Great bit of baseball trivia for you. In 1940 the Chicago White Sox played a game and lost. At the end of the game every White Sox player had exactly the same batting average as he had when the game started. How’s this possible? OK, take a second and figure it out. Now, the answer. On Opening Day 16 April 1940, Bob Feller of the Cleveland Indians threw a no-hitter against Chicago. When the game began every White Sox player had a batting average of .000. At the end of the game every White Sox player still had a batting average of .000. Feller’s 1940 Opening Day gets my vote as the finest Opening Day performance ever.
By 1940, Feller was no longer the fresh-faced kid from Iowa. He’d played for four years, had won two strikeout (and two walk) titles, finished as high as third in the MVP voting, and led the American League with 24 wins in 1939. The White Sox were, however, in the midst of a long slide, but by 1940 were beginning to show improvement. In 1939 they’d finished in the first division (4th), so Opening Day at home in 1940 held the promise of continued improvement.
Facing Feller was left-hander Eddie Smith. Smith had come to Chicago from the A’s in 1939 and gone 9-11 with an ERA in the mid-threes, had given up more walks than strikeouts, but had more innings pitched than hits allowed. I have no idea why he started game one over Ted Lyons or Johnny Rigney (1939’s aces).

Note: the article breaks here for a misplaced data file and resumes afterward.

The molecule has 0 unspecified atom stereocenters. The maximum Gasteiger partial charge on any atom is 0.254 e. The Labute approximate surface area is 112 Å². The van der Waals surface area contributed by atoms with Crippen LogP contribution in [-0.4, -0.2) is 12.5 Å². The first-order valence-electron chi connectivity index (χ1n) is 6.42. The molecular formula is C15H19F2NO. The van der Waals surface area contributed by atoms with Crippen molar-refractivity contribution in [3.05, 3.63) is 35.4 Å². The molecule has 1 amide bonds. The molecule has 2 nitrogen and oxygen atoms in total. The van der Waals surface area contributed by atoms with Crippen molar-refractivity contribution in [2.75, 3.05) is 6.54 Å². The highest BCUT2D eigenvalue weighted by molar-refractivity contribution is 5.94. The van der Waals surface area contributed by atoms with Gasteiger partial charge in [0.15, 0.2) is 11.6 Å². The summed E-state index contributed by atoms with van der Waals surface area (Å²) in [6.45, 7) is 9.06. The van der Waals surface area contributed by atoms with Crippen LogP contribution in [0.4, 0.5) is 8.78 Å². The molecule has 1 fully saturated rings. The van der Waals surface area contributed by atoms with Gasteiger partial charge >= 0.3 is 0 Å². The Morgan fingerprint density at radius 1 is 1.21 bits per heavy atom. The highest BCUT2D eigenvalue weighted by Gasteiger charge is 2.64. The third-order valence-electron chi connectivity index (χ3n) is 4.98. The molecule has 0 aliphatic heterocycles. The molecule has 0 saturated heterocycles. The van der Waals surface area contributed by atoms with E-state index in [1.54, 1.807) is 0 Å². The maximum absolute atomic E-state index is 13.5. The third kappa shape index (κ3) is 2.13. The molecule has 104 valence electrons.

Smith gave up one run in the fourth inning when Cleveland strung together singles to score left fielder Jeff Heath for the sole run of the game. In eight innings he gave up six hits, walked two, and struck out five. Reliever Clint Brown pitched a perfect ninth. Feller, of course, was even better. He pitched a fairly typical Feller game (except for not giving up a hit). He struck out eight and walked five (one man reached on an error for six total baserunners).
Smith went on to a 14-9 season and the ChiSox finished fourth again. Feller led the AL in wins with 27. He also led the league in shutouts (4), strikeouts (261), ERA (2.61), and innings pitched. His WHIP was 1.133 and 1940 became his only pitching triple crown (it was his only ERA title). He went on to 266 wins and the Hall of Fame. Smith finished his career 73-113.
There have been a lot of great Opening Day performances. A lot of guys have hit big home runs, or pitched shutouts. For my money, Feller tops them all.